In 1969 representatives from Magnavox went to Sanders Associates in Nashua, New Hampshire where Ralph Baer and his team demonstrated Baer’s “Brown Box” prototype. The reactions were overwhelmingly favorable, but Magnavox did not want to take the risk involved in marketing the new concept to the general public and held off on moving forward. Two years later in 1971 Magnavox revisited the idea of television gaming and finally took a license from Sander Associates. Their 1972 Odyssey home video game system, a production engineered version of the “Brown Box” was the result. This was the first home video game console and was the beginning of the home video game market which is now a multibillion-dollar industry.
The first generation of home consoles were made between 1972 and 1978 with three major companies competing to become the leader in the home video game market. The first to be release was Magnavox Odyssey followed by Atari’s Pong home console and then the Coleco Telstar systems.
The Magnavox Odyssey was first demonstrated on May 24, 1972 and released in September 1972 with a price tag of $99.99. The system was a redesign of Ralph Baer’s “Brown Box” prototype which was completed in 1968. By the time the system was released to the general public it was 4-year-old technology and the video arcade market was just gaining ground and had more advance technology.
The Odyssey system was powered by batteries, lacked any sound capability and was bundled with 2 controllers, 6 C batteries, 6 game cards which were capable of playing 11 games and 22 screen overlays (2 per game to support 2 different size television screens). The 11 games that were bundled with the system were Analogic, Cat & Mouse, Football, Haunted House, Hockey, Roulette, Simon Says, Ski, States, Submarine and Tennis. In addition to the game cards and screen overlays the system came bundled with game accessories such as dice, scorecards, play money, casino chips and playing cards for each game.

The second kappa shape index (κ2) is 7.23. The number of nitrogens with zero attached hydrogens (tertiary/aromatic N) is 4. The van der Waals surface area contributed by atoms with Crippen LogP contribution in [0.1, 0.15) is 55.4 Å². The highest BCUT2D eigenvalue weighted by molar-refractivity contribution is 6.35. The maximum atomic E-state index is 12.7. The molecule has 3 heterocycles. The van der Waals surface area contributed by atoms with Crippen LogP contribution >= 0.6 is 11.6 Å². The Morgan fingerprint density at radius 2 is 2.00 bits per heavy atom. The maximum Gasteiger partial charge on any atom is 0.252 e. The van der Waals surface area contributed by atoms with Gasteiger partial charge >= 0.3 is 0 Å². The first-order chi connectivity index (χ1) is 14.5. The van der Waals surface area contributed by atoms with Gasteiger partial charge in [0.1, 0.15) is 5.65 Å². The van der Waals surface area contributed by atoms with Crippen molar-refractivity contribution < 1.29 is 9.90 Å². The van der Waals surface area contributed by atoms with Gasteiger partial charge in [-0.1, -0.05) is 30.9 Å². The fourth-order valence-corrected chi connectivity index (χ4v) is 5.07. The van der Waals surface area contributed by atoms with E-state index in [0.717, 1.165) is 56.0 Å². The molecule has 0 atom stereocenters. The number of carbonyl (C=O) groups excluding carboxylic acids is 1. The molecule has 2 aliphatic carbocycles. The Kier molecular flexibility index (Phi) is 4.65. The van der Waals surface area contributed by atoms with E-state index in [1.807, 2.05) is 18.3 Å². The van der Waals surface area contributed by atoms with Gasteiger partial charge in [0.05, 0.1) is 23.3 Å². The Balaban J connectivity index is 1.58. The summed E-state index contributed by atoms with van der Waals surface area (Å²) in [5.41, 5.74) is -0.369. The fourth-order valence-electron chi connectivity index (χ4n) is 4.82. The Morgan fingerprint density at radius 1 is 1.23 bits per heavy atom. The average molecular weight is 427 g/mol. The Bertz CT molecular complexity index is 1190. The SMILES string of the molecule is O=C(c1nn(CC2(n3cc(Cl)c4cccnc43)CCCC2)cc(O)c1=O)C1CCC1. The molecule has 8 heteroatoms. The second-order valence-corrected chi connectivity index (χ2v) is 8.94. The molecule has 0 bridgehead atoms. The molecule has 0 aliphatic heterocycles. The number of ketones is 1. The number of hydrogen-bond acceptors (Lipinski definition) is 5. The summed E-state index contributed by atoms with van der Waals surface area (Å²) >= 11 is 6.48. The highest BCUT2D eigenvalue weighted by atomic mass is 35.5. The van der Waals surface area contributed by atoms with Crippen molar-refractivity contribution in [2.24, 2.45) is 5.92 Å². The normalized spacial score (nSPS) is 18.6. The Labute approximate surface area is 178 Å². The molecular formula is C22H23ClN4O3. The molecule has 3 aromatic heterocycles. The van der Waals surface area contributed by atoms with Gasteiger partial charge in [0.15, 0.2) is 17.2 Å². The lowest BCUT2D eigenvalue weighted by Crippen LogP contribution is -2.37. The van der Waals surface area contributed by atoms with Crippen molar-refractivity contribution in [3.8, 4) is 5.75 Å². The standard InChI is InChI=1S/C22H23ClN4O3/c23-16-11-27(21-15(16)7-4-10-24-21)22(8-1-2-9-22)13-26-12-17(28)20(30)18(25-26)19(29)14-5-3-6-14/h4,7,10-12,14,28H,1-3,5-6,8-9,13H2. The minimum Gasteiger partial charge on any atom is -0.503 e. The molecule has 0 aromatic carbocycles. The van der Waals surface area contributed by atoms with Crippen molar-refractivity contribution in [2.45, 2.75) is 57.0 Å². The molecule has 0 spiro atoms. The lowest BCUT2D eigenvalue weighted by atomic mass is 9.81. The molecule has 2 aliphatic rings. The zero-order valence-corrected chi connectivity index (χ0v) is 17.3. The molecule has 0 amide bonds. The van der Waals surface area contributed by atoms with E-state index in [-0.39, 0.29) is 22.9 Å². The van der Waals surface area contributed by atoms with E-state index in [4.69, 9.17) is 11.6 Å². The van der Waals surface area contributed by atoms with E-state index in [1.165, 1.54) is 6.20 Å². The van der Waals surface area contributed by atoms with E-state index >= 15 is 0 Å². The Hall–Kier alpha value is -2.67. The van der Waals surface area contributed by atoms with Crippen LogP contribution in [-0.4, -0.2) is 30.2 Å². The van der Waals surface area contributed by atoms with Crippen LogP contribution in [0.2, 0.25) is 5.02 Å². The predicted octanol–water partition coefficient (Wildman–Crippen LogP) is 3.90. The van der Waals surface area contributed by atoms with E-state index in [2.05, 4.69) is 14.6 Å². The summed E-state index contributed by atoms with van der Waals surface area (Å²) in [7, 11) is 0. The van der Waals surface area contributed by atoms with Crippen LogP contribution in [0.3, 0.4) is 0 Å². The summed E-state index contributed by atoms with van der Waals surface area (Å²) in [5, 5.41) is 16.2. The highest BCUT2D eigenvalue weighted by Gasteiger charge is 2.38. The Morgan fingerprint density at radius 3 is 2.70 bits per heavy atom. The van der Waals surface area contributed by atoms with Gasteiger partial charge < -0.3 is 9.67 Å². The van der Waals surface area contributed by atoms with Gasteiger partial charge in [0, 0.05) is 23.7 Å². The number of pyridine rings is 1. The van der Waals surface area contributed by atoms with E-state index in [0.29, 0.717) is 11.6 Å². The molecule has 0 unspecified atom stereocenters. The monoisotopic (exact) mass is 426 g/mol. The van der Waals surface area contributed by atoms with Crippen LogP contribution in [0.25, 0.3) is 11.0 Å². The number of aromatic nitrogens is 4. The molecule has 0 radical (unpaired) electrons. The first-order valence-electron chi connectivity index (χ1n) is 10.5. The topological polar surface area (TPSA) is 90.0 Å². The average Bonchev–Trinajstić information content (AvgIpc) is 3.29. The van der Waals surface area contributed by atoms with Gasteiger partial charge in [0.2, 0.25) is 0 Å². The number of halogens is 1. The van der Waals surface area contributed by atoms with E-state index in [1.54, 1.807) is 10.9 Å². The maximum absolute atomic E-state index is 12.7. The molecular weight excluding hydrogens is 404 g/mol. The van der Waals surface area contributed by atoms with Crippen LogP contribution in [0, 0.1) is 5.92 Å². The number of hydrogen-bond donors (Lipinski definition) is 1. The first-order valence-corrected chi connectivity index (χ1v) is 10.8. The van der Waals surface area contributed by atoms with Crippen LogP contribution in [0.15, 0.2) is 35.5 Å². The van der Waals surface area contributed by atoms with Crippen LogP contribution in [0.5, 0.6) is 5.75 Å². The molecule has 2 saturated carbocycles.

The Odyssey used a type of removable printed circuit board card that inserts into a slot on the front of the system. There was no power switch for the console as the system would turn on once a game was inserted into the system and turn off once the game was removed. The printed circuit board cards did not contain any components but had a series of jumpers between pins of the card connector. These jumpers merely unlocked onboard programming to play certain games and the cards themselves did not contain game data. Add-on games were sold individually for $5.49 or in a pack of 6 for $24.99. Some of the add-on games did not include a game card but just new overlays and instructions that could be used with one of the game cards that came bundled with the system to give it a new functionality.
The system was sold with plastic overlays that were placed over the television screen to simulate graphics that the system was not capable of producing. The overlays only supported two different television sizes and multiple overlays could be used with the same game card to allow for a different game play experience. Along with the overlays the system came with dice, casino chips, score sheets and game play cards to allow for a better variety of gameplay.
Magnavox also released the first commercial video game light gun called “The Shooting Gallery” for their Odyssey system. “The Shooting Gallery” was a rifle light gun that was originally designed by Ralph Baer and was part of his “Brown Box” prototype. The light gun was sold separately, and the Odyssey system had a special port built into it for this peripheral. With the purchase of the light gun peripheral it allowed players the ability to play four additional games. The light gun came with 2 game cards which gave the ability to play 4 games which were Shootout, Dogfight, Prehistoric Safari and Shooting Gallery.
The Odyssey was not a huge success as it only sold around 330,000 units worldwide during its four year production. Sales for the console were hurt by poor marketing and misinformation as many consumers believed that the Odyssey would only work on a Magnavox brand television. This led to other consoles in the future writing an explanation on their box saying “Works on any television set, black and white or color” to avoid any confusion. Magnavox restricted the sales of the Odyssey to Magnavox franchised dealer stores only which narrowed the potential sales base considerably as the system was not widely available in many areas. Magnavox also mismanaged the sale of the additional game packs and system add-ons as sales personnel were not educated on the Odyssey. Magnavox discontinued the Odyssey in 1975 after releasing 11 game cards with the ability to play 28 games in total during the system’s lifespan.
Odyssey Promotional Video & Game Show debut